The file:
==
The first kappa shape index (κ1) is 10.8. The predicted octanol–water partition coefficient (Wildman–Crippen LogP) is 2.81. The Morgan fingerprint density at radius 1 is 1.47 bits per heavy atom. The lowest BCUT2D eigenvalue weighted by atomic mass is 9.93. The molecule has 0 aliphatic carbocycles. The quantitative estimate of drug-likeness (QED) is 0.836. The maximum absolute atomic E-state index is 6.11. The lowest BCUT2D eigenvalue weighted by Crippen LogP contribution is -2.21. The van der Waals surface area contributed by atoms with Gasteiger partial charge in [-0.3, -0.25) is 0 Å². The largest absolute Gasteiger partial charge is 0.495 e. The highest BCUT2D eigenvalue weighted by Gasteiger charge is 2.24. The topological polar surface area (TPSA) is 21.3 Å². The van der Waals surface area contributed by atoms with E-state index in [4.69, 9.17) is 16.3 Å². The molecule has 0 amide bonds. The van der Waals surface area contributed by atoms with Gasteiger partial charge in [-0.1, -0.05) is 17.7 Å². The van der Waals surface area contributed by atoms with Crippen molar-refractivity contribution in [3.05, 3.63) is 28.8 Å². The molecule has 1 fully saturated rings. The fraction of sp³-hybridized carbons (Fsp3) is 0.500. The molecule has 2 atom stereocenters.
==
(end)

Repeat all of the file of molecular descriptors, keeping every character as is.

The first kappa shape index (κ1) is 10.8. The predicted octanol–water partition coefficient (Wildman–Crippen LogP) is 2.81. The Morgan fingerprint density at radius 1 is 1.47 bits per heavy atom. The lowest BCUT2D eigenvalue weighted by atomic mass is 9.93. The molecule has 0 aliphatic carbocycles. The quantitative estimate of drug-likeness (QED) is 0.836. The maximum absolute atomic E-state index is 6.11. The lowest BCUT2D eigenvalue weighted by Crippen LogP contribution is -2.21. The van der Waals surface area contributed by atoms with Gasteiger partial charge in [-0.3, -0.25) is 0 Å². The largest absolute Gasteiger partial charge is 0.495 e. The highest BCUT2D eigenvalue weighted by Gasteiger charge is 2.24. The topological polar surface area (TPSA) is 21.3 Å². The van der Waals surface area contributed by atoms with E-state index in [4.69, 9.17) is 16.3 Å². The molecule has 0 amide bonds. The van der Waals surface area contributed by atoms with Gasteiger partial charge in [-0.1, -0.05) is 17.7 Å². The van der Waals surface area contributed by atoms with Crippen molar-refractivity contribution in [3.05, 3.63) is 28.8 Å². The molecule has 1 fully saturated rings. The fraction of sp³-hybridized carbons (Fsp3) is 0.500. The molecule has 2 atom stereocenters.